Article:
A King of the Ring by all measures
In the previous slide, I argued that a wrestler would struggle to seem convincing if he or she was coached to say something close to verbatim. To be realistic, every single wrestler who has sufficient in-ring capabilities or marketability can't be expected to have abundant charisma.
Contrary to the current WWE practice, the lacking of promo skills does not justify either scripted promos or a wrestler's relegation to jobbing. It should be obvious Vickie Guerrero shouldn't be the only member of WWE's managerial fold.
For many decades, it was accepted knowledge in pro wrestling that if a wrestler couldn't sell himself or promote his own matches, place him with a mouthpiece, or more simply, a manager.
The case for the return for managers is completely one-sided.
Could King Kong Bundy have ever main-evented a Wrestlemania without Bobby "The Brain" Heenan? Would The Midnight Express have become the "World's Third Greatest Crippler" without Jim Cornette and his lethal tennis racket?
To further support the cause for managers, there are several personalities already employed by WWE that could fill play the role perfectly.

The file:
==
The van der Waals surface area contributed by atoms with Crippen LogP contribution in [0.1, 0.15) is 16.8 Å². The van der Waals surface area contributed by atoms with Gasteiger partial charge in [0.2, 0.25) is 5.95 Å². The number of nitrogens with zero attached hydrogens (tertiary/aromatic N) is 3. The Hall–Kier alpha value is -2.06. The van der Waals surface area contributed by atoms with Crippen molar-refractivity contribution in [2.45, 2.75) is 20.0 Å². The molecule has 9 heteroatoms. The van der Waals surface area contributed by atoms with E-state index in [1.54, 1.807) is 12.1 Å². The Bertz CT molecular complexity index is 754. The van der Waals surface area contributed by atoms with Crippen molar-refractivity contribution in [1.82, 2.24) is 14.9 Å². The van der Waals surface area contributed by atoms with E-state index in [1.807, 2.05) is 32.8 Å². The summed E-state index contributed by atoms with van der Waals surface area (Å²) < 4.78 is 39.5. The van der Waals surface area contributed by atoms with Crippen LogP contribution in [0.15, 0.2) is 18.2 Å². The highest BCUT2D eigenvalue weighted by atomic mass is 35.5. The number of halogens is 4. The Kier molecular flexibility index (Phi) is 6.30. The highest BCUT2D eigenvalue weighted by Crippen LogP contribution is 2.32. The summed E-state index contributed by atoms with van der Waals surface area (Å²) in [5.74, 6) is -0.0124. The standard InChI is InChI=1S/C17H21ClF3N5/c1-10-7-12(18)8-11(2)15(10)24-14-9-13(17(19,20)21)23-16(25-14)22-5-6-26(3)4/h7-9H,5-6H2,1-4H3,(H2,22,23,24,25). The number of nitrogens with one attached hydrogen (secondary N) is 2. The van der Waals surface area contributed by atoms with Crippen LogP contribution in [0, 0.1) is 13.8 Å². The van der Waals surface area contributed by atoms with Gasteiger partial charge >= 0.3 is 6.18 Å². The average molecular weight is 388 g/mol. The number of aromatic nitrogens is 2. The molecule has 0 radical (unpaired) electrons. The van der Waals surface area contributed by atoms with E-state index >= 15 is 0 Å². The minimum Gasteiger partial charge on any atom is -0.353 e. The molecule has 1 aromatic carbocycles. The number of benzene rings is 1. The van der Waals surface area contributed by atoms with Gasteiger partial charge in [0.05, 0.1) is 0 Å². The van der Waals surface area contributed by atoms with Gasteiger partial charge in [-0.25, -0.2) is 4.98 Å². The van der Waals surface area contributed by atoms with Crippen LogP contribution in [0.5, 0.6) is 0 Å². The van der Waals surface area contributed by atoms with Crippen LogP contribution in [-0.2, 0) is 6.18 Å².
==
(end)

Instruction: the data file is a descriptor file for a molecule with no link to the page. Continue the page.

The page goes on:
Michael Cole is not entirely needed as a third wheel on the Raw announcement team, and it is no secret he wears thin on Jim Ross' patience. He could definitely draw heat for his charge as a manager.
William Regal, despite being the color commentator on WWE NXT (yes, it still exists), has sadly been lost in limbo within the company for three years and could prove his undeniable worth at ringside. Plus, it wouldn't be backbreaking for Johnny Ace and the talent department to hire a few managers off the indy scene.
I could guarantee, though, that Corny wouldn't receive a job offer.
In short, it isn't coincidence that caused the manager formula to be a success for so many, many years. Managers are a core element of pro wrestling that have been overlooked for far too long.